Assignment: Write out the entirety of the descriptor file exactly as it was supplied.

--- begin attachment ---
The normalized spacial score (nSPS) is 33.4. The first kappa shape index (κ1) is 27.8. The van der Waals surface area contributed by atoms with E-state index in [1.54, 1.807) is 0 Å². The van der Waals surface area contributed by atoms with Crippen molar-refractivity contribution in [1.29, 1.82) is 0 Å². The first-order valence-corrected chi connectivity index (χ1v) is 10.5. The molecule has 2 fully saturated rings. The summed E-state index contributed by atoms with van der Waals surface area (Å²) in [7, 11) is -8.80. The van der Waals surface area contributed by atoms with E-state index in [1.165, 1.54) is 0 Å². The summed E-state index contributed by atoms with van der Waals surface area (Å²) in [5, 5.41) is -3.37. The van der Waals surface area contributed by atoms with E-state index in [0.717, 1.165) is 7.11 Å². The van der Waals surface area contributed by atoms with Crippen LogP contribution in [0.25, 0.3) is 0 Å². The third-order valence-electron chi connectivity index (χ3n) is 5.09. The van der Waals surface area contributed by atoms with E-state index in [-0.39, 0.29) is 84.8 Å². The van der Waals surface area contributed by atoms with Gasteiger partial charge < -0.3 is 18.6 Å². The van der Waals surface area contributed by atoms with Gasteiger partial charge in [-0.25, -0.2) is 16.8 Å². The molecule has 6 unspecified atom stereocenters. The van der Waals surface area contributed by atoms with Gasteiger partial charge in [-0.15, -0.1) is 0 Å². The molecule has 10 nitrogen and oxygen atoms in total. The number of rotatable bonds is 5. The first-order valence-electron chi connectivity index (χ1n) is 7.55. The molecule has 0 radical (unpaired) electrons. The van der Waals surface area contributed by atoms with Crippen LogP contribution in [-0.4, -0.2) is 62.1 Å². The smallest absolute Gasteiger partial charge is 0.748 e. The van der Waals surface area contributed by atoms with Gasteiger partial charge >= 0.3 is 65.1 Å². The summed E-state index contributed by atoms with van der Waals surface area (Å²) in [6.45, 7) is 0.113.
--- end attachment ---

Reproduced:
The normalized spacial score (nSPS) is 33.4. The first kappa shape index (κ1) is 27.8. The van der Waals surface area contributed by atoms with E-state index in [1.54, 1.807) is 0 Å². The van der Waals surface area contributed by atoms with Crippen molar-refractivity contribution in [1.29, 1.82) is 0 Å². The first-order valence-corrected chi connectivity index (χ1v) is 10.5. The molecule has 2 fully saturated rings. The summed E-state index contributed by atoms with van der Waals surface area (Å²) in [7, 11) is -8.80. The van der Waals surface area contributed by atoms with E-state index in [1.165, 1.54) is 0 Å². The summed E-state index contributed by atoms with van der Waals surface area (Å²) in [5, 5.41) is -3.37. The van der Waals surface area contributed by atoms with E-state index in [0.717, 1.165) is 7.11 Å². The van der Waals surface area contributed by atoms with Crippen LogP contribution in [0.25, 0.3) is 0 Å². The third-order valence-electron chi connectivity index (χ3n) is 5.09. The van der Waals surface area contributed by atoms with E-state index in [-0.39, 0.29) is 84.8 Å². The van der Waals surface area contributed by atoms with Gasteiger partial charge < -0.3 is 18.6 Å². The van der Waals surface area contributed by atoms with Gasteiger partial charge in [-0.25, -0.2) is 16.8 Å². The molecule has 6 unspecified atom stereocenters. The van der Waals surface area contributed by atoms with Gasteiger partial charge in [-0.15, -0.1) is 0 Å². The molecule has 10 nitrogen and oxygen atoms in total. The number of rotatable bonds is 5. The first-order valence-electron chi connectivity index (χ1n) is 7.55. The molecule has 0 radical (unpaired) electrons. The van der Waals surface area contributed by atoms with Crippen LogP contribution in [-0.4, -0.2) is 62.1 Å². The smallest absolute Gasteiger partial charge is 0.748 e. The van der Waals surface area contributed by atoms with Gasteiger partial charge >= 0.3 is 65.1 Å². The summed E-state index contributed by atoms with van der Waals surface area (Å²) in [6.45, 7) is 0.113.